Research methods for business students summary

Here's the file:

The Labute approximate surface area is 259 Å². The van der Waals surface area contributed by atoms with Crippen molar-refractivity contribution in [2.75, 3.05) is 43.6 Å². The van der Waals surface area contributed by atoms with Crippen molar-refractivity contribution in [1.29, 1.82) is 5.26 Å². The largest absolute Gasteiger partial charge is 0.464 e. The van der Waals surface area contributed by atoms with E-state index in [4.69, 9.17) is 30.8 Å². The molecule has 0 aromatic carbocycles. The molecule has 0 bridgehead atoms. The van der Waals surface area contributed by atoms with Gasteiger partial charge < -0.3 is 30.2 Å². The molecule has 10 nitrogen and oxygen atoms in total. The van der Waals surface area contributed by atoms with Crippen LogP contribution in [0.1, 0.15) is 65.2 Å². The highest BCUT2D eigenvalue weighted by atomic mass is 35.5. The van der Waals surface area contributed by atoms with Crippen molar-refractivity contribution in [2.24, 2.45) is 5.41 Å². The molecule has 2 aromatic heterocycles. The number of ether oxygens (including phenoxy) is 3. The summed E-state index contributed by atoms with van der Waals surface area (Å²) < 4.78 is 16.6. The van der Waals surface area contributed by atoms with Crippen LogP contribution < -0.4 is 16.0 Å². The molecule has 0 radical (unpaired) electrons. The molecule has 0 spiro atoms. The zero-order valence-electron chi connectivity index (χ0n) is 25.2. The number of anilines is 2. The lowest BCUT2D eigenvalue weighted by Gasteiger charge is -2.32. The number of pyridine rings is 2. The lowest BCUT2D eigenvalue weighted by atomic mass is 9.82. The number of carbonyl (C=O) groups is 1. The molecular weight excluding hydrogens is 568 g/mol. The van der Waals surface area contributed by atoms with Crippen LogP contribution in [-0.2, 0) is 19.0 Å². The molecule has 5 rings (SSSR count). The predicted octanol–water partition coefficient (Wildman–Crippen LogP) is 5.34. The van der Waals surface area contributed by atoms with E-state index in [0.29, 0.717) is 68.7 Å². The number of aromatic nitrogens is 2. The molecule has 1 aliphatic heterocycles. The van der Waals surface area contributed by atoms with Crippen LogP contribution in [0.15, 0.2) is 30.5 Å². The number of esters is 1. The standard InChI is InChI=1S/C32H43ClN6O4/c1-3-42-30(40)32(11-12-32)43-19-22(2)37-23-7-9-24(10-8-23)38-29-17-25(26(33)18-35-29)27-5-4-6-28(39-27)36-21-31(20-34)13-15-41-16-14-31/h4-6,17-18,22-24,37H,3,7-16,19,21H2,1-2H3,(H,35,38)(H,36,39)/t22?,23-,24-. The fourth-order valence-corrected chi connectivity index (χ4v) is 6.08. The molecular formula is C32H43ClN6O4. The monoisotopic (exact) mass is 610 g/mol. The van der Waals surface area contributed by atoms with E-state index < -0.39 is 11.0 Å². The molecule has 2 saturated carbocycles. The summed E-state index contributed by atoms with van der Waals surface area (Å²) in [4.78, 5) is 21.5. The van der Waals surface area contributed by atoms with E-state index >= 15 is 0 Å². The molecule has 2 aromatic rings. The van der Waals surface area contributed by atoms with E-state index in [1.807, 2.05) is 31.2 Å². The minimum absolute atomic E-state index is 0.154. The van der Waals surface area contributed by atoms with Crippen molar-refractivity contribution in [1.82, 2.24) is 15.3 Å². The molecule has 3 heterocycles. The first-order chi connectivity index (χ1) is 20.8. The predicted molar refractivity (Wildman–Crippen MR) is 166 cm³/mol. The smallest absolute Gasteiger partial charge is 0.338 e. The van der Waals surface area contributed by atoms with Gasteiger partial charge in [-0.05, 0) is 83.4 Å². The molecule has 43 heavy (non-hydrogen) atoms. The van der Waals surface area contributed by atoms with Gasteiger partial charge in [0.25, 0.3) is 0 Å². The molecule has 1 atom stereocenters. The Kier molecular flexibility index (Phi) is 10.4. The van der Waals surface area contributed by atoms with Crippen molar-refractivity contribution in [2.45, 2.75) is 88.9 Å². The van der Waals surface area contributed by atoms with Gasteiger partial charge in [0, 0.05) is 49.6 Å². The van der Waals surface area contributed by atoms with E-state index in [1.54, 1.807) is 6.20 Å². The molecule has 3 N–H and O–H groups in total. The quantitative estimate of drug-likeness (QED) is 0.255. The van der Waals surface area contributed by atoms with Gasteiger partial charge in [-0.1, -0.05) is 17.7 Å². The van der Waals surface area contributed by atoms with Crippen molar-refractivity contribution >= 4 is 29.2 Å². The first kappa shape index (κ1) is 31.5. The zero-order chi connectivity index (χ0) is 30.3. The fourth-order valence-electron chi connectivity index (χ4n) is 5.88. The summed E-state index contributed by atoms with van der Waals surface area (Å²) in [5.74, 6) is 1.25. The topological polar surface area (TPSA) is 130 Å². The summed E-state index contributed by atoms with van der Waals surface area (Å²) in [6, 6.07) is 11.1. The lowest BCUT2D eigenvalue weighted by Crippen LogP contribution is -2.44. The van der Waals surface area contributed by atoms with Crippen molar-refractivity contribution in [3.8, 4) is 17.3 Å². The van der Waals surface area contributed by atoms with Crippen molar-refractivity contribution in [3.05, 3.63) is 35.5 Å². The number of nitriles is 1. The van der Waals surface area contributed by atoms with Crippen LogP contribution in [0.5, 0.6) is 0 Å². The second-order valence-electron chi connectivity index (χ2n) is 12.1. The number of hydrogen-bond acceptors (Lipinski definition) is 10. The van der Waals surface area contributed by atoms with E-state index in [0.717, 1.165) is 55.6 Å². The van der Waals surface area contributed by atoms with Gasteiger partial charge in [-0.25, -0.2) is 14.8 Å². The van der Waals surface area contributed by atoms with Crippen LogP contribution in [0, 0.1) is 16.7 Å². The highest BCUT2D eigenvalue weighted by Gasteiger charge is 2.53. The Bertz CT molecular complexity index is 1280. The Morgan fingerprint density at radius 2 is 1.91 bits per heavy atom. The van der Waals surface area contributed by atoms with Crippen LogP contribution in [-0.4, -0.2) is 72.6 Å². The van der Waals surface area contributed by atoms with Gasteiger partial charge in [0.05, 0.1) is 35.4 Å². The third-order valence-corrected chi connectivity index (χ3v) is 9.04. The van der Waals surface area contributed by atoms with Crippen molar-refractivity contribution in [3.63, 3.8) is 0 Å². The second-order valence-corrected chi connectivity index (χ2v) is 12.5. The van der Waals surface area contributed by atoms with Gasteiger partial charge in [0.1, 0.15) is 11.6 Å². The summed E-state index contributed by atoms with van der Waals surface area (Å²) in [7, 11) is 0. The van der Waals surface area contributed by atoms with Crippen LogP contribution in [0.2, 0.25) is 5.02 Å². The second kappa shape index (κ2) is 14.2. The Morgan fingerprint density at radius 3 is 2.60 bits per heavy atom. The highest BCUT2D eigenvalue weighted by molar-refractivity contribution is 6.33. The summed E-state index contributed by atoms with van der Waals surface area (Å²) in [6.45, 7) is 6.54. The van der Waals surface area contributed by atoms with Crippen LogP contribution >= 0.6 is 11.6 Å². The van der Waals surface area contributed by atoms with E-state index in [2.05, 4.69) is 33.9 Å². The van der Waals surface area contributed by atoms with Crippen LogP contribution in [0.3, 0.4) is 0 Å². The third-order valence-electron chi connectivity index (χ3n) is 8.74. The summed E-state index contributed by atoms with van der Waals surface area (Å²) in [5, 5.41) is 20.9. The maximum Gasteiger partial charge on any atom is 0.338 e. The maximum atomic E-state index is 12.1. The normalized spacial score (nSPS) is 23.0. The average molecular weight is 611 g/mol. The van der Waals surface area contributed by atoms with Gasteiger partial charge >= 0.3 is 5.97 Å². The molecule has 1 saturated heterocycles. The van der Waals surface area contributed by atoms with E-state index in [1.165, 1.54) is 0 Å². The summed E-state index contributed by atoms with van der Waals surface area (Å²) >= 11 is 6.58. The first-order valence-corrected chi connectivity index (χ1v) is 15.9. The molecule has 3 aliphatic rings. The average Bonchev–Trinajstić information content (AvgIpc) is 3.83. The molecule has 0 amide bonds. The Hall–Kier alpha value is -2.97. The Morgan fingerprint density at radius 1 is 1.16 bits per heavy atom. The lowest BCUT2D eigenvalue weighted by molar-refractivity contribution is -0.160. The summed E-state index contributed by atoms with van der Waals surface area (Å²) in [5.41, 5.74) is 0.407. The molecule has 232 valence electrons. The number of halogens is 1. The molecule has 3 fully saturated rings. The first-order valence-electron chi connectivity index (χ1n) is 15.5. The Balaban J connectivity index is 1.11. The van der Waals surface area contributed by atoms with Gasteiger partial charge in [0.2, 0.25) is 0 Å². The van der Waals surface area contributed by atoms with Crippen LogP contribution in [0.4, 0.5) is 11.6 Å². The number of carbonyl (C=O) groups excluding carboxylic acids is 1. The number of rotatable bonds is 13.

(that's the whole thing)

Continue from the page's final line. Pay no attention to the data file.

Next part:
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Basic and applied research Purpose of basic research Expand knowledge of processes of business and management Results in universal principles relating to the process and its relationship to outcomes Findings of significance and value to society in general Purpose of applied research Improve understanding of particular business or management problem Results in solution to problem New knowledge limited to problem Findings of practical relevance and value to managers in organisations The research process (A) Wish to research Formulate and clarify your research Critically review the literature Choose your research approach and strategy Negotiate access and address ethical issues The research process (B) Plan your data collection and collect the data one or more of Sampling Secondary data Observation Semistructured and in-depth Questionnaires The research process © Analyse your data using one or both of: Quantitative methods (based on numerical data) Qualitative methods (based on texts) Write your project report and prepare presentation Submit your report and give your presentation Formulating and clarifying the research topic - generating research ideas Rational thinking Examining your own strengths and interests Looking at past project titles Discussion Searching the literature Creative thinking Keeping a notebook of ideas Exploring personal preferences using past projects Relevance trees Brainstorms Turning research ideas into research projects Writing research questions One general focus research question Several detailed questions Writing research objectives Are likely to lead to greater specificity than research questions Theory for writing research questions and objectives between two or more variables, which may or may not Categories of knowledge Descriptive knowledge Answer what-questions Intelligence gathering of facts Explanatory knowledge Answer why-questions (explanations, relationships, comparisons, predictions, generalisations) Normative knowledge Answer how-questions Telling us about use, norms etc The content of the research proposal Title Background Research questions and objectives Method Timescale Target date, task to be achieved Gantt chart Resources References Examining different types of scientific documents A scientific journal A research report A consultant report A popular textbook These documents will be separated at least concerning level of language, public and the structure Development of hypotheses Hypotheses development is formulation of testable expressions Hypotheses logically developed relations between two or more variables expressed in a form of testable expression If relations that has been theoretisized can hold to be true? Response rate Measurement of variables: operational definition Is an integral part of research and important aspect of research design Operationalizing (operationally defining a concept to render it measurable) is done by Looking at the behavioral dimensions, facets, or properties denoted by the concepts Translating into observable and measurable elements so as to develop an index of measurement of the concept Collecting data Primary data Collecting data for a certain purpose Secondary data Data that have already been collected for some other purpose Both raw data and published summaries Design of a interview form or a questionnaire Background questions Age Gender Position Education Transformation of research questions into interview questions Structure in categories/groups Control questions Types of interviews, typology I Structured interviews Use questionnaires based on predetermined and standardised or identical set of questions You read out each question exactly as it is written and in the same tone of voice Record the response on a standardised schedule, usually with pre-coded answers Semi-structured interviews Non-standardised; for qualitative data The researcher have a list of themes and questions to cover; although they may vary from interview to interviews Unstructured or in-depth interviews Informal interviews; explore in depth a general area without any list of predetermined questions Types of interviews, typology II Respondent interview It is an interview where the interviewer directs the interview and the interviewee is responding to the questions of the interviewer Informant interviews The interviewee´s perceptions that guide the interview; the interviewee is given the opportunity to speak freely about events Forms of interviews Some advices for interviews Send out the interview form before (?) Make the interview in a quiet place Ask if it is possible to use a tape-recorder Tell already from the beginning how the interview material will be treated and concerns about integrity Ask only one question at a time Typology of participant observation researcher roles Structured observation Using coding schedules to collect data For example to observe behaviours; -theown? Advantages: Easy to use,collect data at the time they occur, secures information that can seem to be irrelevant Disadvantages: Must be in the setting when the phenomena take place, limited to open action or surface indicators, data slow to collect Types of Scales Scale is a tool by which individuals are distinguished as to how they differ from one other on the variables of interest to the study Nominal scale allows the researcher to assign subjects to sertain categories or groups Ordinal scale Rank-orders the categories in some meaningful way Interval scale allows to perform certain arithmetic operations on the data collected from the respondents Ratio scale has an absolute zero point which is a meaningful measurement point Categories of scales Rating scales have several response categories and are used to elicit responses with regard to the object, event, or person studied Ranking scales make comparisons between or among objects, events, or persons and elicit the preferred choices and ranking among them Coding data All data types should normally be recorded using numerical codes Coding quantifiable data Actual number is often used as codes for quatifiable data Recoding Once data has been entered in a matrix you can use analysis software to group or combine data to form additional variables with less detailed categories Coding missing data Missing data shall have a code! Main reasons for missing data: The data were not required from the respondent The repondent refused to answer the question (a non-response) The respondent did not know the answer The respondent may have missed a question by mistake Checking for errors Looking for illegitimate codes In coding schemes only certain numbers are allocated Be careful with o and zero, and l etc Look for illogical relationships If a person describe her work as manual it can not be classified as managerial occupancy Check that rules in filter questions are followed Certain responses to filter questions mean that other variables should be coded as missing values [...]... Reasons for reviewing the literature It helps you to generate and refine your research ideas A critical review is a part of the research project It tells you about the current state of knowledge in your subject, its limitations, and how your research fits in a wider context Establish what has been published in your area Identify research that might currently be in progress The literature research. .. Operationalisations of concepts Generalisations to conlusions Induction emphasises Meanings of humans actions Understanding of research context Collect qualitative data Flexible research structure The researcher as one part of the research Less concern with generalisations Research approaches The research onion Epistemology Knowledge theory or epistemologi is the learning about knowledge The word epistemologi... and which methods can be used There is a will to build out the theory and to make it free from anomalies Formulating the research design (the next three layers of the onion) Identify the main research strategies Explain the differences between quantitative and qualitative data collection techniques and analysis procedures Explain the benefits of adopting multiple methods to the conduct of research Implications... philosophy adopted as a continuum rather than opposite positions Research paradigms A paradigm is a way of examining social Burrell and Morgan (1979) have developed a categorisation of social science paradigms useful in management and business research: Functionalist Interpretive Radical humanist Radical structuralist Four paradigms for the analysis of social theory The concept of paradigm different... bibliographies etc Nowadays often the format is internet Research approaches Deductive approach Develop a theoretical or conceptual framework Testing by using data Inductive approach Do not start with pretermined theories or conceptual framework Explore your data and develop theories from them that you will subsequently relate to the literature Deductive and inductive research Deduction emphasises Scientific... paradigms for the analysis of social theory The concept of paradigm different components The perspective of the world/reality (ontology) The view on knowledge (epistemology) Research strategy, look upon methods The role of the researcher, incl ethical questions Scientific view Development of paradigms Preparadigmatic stadium; several competing paradigms One paradigm is established Different anomalies... periodicals, serials and magazines) Refereed academic jornals are evaluated by experienced academic peers prior publication Professional journals are produced for their members by organisations (sometimes risk for bias) Books and monographs written for specifik audiences; often presented in a more ordered manner than in journals But be cautious; books may contain out-of-date material even by the time they... you see is what you get Critical realism; we experience sensations, the images of the things in the world; not the things in itself Interpretivism An epistemology that means that it is necessary for the researcher to understand the differences between humans in our role as social actors Means the world is too complex to make generalized assumtions or to have law-like generalisations Two directions:... be in progress The literature research process Research questions and objectives Define parameters of interest Generate and refine keywords Conduct search Obtain literature Read and evaluate the literature Record the ideas and start drafting the review The content of the critical review To include the key academic theories within your chosen area of research To demonstrate that your knowledge of your... demonstrate that your knowledge of your chosen area is up to date Through clear referencing, enable those reading your project report to find the original publications you cite Fully acknowledging the research of others Literature sources (A) Primary literature sources Ex reports, theses, emails, conference proceedings, planning documents Often detailed Are increasingly more available, often via the